Hand Tool Headlines
The Woodworking Blogs Aggregator
This is a collection of all the different blogs I (try to) read. A whole bunch! If you have any comments or suggestions feel free to use the CONTACT page to get a hold of me. Thanks!
I think I might have mentioned that I recently picked up my fourth Thomas Day game table. Or, at least, what I believe is a Thomas Day game table. Lacking manufacturer’s markings or any direct link back to the original owner, it can only be said it is consistent with his designs, techniques, materials and geography.
To recap, his is the first one I came across a little over a year ago:
Then, two and three:
Here is number four found at a local antiques mall for which I either paid too little or too much:
The now familiar foot:
Same transitional molding:
Nice veneer on the top:
Less interesting on the inside:
Looking at the feet from below, one of these is not like the others:
This is the only of the four tables that is held together with a bed bolt:
There is one troubling repair that jumps right out and annoys me. Fortunately it is only visible from the bottom.
We all know that the Phillips Screw Company was not formed until 1934, one hundred years after this table was made. (One of the first commercial uses or the Phillips screws was by General Motors for the Cadillac in 1936. The more you know…)
Maybe cut nails…
Remember the other night when I showed some drawings and carvings, I included this one that I was working for the frame I’m cutting.
Here is the brace with that design on it – done in pine, frustrating carving softwood. It’s not like carving oak.
I know this pattern from surviving carvings on oak furniture made in Devon in the 2nd half of the seventeenth century. I have a fair number of reference photographs of works I studied over there, and related ones made here in Massachusetts. But by far, the best on-line reference for Devon oak furniture is Paul Fitzsimmons’ Marhamchurch Antiques website. I always open his emails, and always take the time to look at his newest offerings. They never disappoint. http://www.marhamchurchantiques.com/current-stock/all/
Here’s that motif from a chest Paul posted some time back:
The bottom rail is the one I’m thinking of, the top rail is related, but a variation. Here’s another, I forget where this photo came from, the chest is Devon, c. 1660-1700.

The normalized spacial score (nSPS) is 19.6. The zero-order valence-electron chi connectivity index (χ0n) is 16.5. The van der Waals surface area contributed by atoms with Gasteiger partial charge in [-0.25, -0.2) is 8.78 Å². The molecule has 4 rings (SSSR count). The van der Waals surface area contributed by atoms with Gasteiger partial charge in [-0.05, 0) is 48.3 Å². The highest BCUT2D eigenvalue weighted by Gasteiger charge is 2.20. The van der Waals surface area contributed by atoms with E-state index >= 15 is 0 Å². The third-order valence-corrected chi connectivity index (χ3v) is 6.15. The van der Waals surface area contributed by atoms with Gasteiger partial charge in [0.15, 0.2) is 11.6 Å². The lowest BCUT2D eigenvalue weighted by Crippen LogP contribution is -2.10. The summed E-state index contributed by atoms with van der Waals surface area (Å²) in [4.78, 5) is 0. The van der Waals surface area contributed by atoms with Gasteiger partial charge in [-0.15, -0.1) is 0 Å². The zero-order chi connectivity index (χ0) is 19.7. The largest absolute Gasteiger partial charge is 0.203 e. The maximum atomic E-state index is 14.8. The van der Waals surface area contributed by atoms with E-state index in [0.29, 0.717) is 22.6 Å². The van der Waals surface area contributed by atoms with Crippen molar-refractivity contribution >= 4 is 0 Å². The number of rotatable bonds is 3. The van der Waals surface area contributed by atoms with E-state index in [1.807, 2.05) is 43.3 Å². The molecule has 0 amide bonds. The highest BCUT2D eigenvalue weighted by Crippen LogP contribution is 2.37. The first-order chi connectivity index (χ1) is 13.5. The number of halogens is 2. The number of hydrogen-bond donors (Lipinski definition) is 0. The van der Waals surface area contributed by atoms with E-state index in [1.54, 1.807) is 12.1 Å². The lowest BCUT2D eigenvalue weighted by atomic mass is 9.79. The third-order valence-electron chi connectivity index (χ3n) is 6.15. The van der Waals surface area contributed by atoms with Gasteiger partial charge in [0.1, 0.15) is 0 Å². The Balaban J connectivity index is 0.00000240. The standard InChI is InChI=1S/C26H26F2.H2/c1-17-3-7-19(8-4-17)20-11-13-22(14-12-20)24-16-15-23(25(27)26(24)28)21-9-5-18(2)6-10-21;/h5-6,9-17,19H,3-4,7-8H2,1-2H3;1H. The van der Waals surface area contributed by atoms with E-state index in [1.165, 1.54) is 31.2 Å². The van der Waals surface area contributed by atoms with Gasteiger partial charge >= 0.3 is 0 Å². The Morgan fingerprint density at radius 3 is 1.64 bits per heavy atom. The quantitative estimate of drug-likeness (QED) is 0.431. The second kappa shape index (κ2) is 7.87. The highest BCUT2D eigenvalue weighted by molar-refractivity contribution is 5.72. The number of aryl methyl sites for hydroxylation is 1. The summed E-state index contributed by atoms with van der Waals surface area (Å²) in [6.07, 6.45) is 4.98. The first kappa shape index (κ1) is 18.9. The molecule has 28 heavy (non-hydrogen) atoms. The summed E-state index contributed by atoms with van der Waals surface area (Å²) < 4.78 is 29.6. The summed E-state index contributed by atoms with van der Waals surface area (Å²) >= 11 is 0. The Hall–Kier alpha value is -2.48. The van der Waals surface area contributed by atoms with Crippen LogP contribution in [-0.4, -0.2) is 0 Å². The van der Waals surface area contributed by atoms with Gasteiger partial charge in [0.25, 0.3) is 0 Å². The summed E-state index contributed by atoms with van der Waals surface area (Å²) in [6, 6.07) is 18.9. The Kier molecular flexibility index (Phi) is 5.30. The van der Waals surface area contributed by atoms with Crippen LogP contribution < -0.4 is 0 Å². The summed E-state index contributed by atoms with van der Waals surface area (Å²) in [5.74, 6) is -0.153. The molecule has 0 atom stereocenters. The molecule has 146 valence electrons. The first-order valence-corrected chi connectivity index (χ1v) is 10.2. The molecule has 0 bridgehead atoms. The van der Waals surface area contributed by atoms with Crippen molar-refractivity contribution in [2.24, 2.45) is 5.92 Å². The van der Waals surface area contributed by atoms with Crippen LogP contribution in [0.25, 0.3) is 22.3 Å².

While scrolling through some reference materials here at home the other day, I remembered Thomas Trevelyon. His story is complicated, but he produced perhaps 3 manuscripts, c. 1608-1616 of various subjects. Astounding stuff. In some of my last years at the museum, our reference library received a facsimile copy of one of these, I think I might have been one of only two people to even look at it. These aren’t pattern books, because they were never printed – they’re manuscripts. I never got straight what the purpose was. BUT – purpose or not, here, the border of this illustration is what I was remembering:
This one’s from University College, London – I got it from here, http://collation.folger.edu/2012/12/a-third-manuscript-by-thomas-trevelyontrevelian/
where you can read much of the story about Trevelyon. One of his manuscripts is now digitized & available here: http://folgerpedia.folger.edu/Word_%26_Image:_The_Trevelyon_Miscellany_of_1608
He uses this border a lot in the UCL manuscript. Sometimes there’s a flower between the S-scrolls. This pattern will make its way into all of my furniture-carving classes this year. It’s great fun to connect the dots like this.
Peter Brennvik som tidlegare har bidratt med oppmåling og registrering av skottbenk i Surnadal har også bygd sin eige skottbenk. Benken er basert på skottbenkar frå Romsdalen. Vi kan gratulere Peter som medlem i Norsk Skottbenk Union og ser fram til hans framtidige bidrag til vårt fagmiljø. Peter har også brukt bloggen som ressurs for sitt arbeid med å byggje skottbenken. Då er det ekstra artig å kunne legge ut tekst og bilete som Peter har publisert på sin eige blogg, Verktøykista. Her kjem teksten til Peter:
I 2014 var det høvelmakarkurs på Romsdalsmuseet. I det høve fikk vi kikke på nokre gamle skottbenkar frå Romsmuseet si samling. Sidan eg er Romsdaling lyt eg nesten skaffe meg ein slik Romsdalsk-skottbenk.
Eg fann bilete, mål og inspirasjon på Skottbenkbloggen, medan Øyvind Vestad frå Romsdalsmuseet suplerte med fleire viktige bilete og mål.
Her kjem nokre bilete frå bygginga av føttene til benken.
Sometimes I think this is important to say so that beginners can hear: It does not take much natural talent to become a highly skilled woodworker.